Sikkim Flood Rescue Efforts
Gangtokian News Desk: In the aftermath of the devastating floods in the northeastern state of Sikkim, Indian rescue teams are facing daunting challenges as they work tirelessly to reach flood-hit areas where more than 140 people remain missing. Adverse weather conditions, including ongoing heavy rainfall, are impeding the rescue efforts.
Lhonak Lake Triggers Catastrophic Flooding
The catastrophe unfolded when the Lhonak Lake burst its banks on Wednesday. This disaster was triggered by a cloudburst, resulting in torrential rains and an apparent avalanche. The cascading water wreaked havoc in the Teesta river basin, causing extensive flooding across the region.
“We are waiting for weather conditions to improve as only then air force and other rescue teams could venture into the flood-hit areas,” stated V.B. Pathak, the chief secretary of the state, emphasizing the significant challenge posed by the persistent inclement weather.
Escalating Toll and Ongoing Rescue Operations
The death toll has tragically risen to 44, marking an increase of 2 casualties since Friday, according to a government official overseeing the rescue operations based in Gangtok, the state’s capital.
Hundreds of dedicated search and rescue personnel have been deployed not only in Sikkim but also in the northern regions of neighboring West Bengal. Areas near the river remain on high alert as the search for survivors continues. Notably, fifteen army personnel are among those still reported missing.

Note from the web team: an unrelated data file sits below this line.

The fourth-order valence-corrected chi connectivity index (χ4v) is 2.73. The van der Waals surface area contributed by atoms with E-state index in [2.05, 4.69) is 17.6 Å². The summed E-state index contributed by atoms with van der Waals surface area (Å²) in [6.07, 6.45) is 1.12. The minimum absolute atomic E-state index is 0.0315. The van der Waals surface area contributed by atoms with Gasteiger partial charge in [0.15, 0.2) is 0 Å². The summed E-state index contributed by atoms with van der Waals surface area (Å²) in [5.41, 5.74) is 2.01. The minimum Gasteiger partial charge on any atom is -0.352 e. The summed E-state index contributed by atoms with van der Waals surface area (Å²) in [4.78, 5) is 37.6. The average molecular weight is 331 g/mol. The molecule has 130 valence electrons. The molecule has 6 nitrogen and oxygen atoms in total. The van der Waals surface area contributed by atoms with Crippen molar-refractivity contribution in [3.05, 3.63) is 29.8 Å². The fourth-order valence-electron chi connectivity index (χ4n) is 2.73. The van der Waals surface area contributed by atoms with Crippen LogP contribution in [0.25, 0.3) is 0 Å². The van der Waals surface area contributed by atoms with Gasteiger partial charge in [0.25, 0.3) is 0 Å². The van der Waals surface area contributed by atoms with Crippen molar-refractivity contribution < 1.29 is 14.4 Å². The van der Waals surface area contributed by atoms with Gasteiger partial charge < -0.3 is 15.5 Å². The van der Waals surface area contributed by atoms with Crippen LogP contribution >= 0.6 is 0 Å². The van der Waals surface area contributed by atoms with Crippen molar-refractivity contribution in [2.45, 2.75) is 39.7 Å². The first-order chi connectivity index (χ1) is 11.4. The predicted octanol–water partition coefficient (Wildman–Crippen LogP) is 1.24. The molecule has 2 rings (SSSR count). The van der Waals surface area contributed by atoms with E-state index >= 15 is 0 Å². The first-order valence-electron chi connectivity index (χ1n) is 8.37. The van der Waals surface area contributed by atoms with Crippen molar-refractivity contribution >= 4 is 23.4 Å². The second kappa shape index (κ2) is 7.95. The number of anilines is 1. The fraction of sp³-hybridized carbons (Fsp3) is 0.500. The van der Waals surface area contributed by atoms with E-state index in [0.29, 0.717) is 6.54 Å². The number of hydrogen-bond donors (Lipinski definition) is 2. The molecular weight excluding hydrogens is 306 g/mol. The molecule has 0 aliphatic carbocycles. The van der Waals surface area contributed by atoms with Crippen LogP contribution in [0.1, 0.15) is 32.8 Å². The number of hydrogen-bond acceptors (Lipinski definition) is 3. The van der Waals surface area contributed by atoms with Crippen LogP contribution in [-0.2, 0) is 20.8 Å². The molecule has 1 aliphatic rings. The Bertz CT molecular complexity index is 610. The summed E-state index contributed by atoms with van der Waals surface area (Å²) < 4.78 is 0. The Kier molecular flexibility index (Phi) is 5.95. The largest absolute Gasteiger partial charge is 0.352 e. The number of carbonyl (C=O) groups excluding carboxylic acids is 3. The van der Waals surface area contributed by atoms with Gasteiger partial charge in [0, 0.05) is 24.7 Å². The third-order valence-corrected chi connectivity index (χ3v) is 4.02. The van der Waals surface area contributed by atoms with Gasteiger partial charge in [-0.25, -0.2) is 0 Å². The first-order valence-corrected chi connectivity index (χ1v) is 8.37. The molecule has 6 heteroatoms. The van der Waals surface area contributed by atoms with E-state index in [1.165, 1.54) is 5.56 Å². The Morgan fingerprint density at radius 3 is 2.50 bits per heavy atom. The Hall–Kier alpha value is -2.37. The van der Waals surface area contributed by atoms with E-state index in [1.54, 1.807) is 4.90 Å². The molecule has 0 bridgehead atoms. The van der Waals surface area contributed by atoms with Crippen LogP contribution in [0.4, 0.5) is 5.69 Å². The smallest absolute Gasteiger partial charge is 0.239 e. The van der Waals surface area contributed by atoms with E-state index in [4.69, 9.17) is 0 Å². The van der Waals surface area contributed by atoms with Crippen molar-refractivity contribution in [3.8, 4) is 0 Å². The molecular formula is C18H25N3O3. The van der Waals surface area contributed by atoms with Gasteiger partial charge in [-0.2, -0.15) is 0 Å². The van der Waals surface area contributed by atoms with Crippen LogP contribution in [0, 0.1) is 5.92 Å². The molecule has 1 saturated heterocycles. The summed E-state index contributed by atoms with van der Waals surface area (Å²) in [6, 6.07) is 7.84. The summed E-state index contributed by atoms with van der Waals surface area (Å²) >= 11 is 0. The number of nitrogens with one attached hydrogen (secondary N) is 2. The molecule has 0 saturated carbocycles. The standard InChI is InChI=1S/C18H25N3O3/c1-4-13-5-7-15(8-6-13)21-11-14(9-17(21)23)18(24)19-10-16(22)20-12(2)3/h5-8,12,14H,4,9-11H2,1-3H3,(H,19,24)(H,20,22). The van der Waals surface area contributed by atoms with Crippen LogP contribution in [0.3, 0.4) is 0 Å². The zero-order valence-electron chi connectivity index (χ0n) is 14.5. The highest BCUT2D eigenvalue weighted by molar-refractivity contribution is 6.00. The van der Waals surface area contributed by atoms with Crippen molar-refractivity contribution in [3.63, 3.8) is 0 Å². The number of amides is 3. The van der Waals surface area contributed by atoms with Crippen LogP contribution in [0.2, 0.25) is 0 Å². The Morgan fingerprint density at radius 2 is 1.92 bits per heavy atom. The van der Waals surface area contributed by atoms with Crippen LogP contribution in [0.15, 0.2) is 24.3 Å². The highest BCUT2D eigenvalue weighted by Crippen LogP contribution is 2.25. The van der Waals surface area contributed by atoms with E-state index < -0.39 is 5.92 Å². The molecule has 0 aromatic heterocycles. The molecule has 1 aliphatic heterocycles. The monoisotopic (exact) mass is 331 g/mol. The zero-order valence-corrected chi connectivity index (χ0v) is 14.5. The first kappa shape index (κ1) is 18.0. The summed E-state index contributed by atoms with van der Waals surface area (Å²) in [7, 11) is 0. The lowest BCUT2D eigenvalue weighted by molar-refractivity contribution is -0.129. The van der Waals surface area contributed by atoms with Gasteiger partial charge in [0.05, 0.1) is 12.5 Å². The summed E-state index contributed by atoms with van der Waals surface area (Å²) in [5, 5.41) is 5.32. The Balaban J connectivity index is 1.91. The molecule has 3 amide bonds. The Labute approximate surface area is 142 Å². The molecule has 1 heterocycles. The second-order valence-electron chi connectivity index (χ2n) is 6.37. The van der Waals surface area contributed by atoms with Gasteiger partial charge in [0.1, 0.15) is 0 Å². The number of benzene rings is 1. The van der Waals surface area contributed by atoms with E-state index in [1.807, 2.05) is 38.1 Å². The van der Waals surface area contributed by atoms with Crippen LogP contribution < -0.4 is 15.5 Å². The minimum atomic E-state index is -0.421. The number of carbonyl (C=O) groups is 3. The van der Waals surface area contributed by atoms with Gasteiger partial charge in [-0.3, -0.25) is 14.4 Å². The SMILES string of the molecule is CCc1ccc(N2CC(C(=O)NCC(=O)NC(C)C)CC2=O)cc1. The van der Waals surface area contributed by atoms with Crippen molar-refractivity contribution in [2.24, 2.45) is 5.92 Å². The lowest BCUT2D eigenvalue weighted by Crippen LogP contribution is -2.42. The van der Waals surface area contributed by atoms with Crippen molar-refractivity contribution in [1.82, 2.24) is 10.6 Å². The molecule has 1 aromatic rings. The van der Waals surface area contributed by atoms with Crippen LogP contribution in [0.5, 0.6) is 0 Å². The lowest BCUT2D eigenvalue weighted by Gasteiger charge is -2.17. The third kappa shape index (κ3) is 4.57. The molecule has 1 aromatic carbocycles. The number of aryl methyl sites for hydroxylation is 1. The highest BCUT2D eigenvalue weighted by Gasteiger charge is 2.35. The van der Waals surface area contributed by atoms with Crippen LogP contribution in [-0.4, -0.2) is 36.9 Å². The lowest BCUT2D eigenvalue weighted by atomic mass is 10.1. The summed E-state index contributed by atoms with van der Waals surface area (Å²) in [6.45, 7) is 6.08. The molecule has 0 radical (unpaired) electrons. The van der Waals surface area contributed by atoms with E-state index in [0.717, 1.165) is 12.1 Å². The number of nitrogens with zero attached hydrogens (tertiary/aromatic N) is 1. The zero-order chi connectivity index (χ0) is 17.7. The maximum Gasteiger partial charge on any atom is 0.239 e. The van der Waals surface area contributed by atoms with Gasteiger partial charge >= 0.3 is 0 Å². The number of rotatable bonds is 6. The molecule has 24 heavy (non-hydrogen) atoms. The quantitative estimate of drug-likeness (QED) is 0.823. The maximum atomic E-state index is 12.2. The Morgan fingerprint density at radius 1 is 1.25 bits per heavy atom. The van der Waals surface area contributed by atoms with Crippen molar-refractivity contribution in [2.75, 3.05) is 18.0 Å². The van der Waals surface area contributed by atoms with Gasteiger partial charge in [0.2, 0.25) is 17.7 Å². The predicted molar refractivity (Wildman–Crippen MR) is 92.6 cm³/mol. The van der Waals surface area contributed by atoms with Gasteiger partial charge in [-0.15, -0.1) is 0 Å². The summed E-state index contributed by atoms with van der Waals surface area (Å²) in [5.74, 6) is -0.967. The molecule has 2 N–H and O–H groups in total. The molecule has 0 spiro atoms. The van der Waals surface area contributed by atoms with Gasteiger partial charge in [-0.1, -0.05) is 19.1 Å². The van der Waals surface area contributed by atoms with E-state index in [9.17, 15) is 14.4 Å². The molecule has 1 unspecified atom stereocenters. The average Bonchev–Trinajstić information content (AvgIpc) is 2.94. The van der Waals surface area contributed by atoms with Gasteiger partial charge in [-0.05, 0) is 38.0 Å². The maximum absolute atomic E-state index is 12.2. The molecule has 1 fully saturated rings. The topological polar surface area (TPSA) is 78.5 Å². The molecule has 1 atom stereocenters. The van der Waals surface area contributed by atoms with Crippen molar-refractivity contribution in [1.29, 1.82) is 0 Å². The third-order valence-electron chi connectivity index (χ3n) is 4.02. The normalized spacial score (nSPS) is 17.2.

Tourists’ Safety and Connectivity
Amidst the chaos, approximately 2,000 tourists stranded in the Lachung, Lachen, and Chungthung areas in north Sikkim have been reported as safe. The army has provided them with satellite phones to maintain communication with their worried families, as reported by another official.
However, the flooding has had a severe impact on infrastructure, with at least 13 bridges being washed away, significantly hindering rescue operations. Additionally, all bridges downstream of the NHPC hydropower station Teesta-V have either been submerged or completely swept away. A key highway connecting Sikkim to Siliguri in West Bengal has also collapsed due to the devastating floods.
Exploring Alternative Routes
In response to the challenges posed by the damaged infrastructure, local lawmakers are actively exploring the possibility of using trekking routes to access disaster-hit areas. Bandana Chettri, a spokeswoman for the state’s tourism ministry, highlighted these efforts to reach isolated communities in need of assistance.
A Climate Change Wake-Up Call
These floods represent one of the most severe disasters in the region in over half a century and are part of a growing pattern of extreme weather events causing widespread damage in the Himalayan region of South Asia. Scientists have emphasized the role of climate change in the increasing frequency and intensity of such events.
Sikkim, a serene Buddhist state nestled between Nepal, Bhutan, and China, is home to approximately 650,000 people who are now grappling with the aftermath of this devastating natural disaster.
Gangtokian Web Team, 07/10/23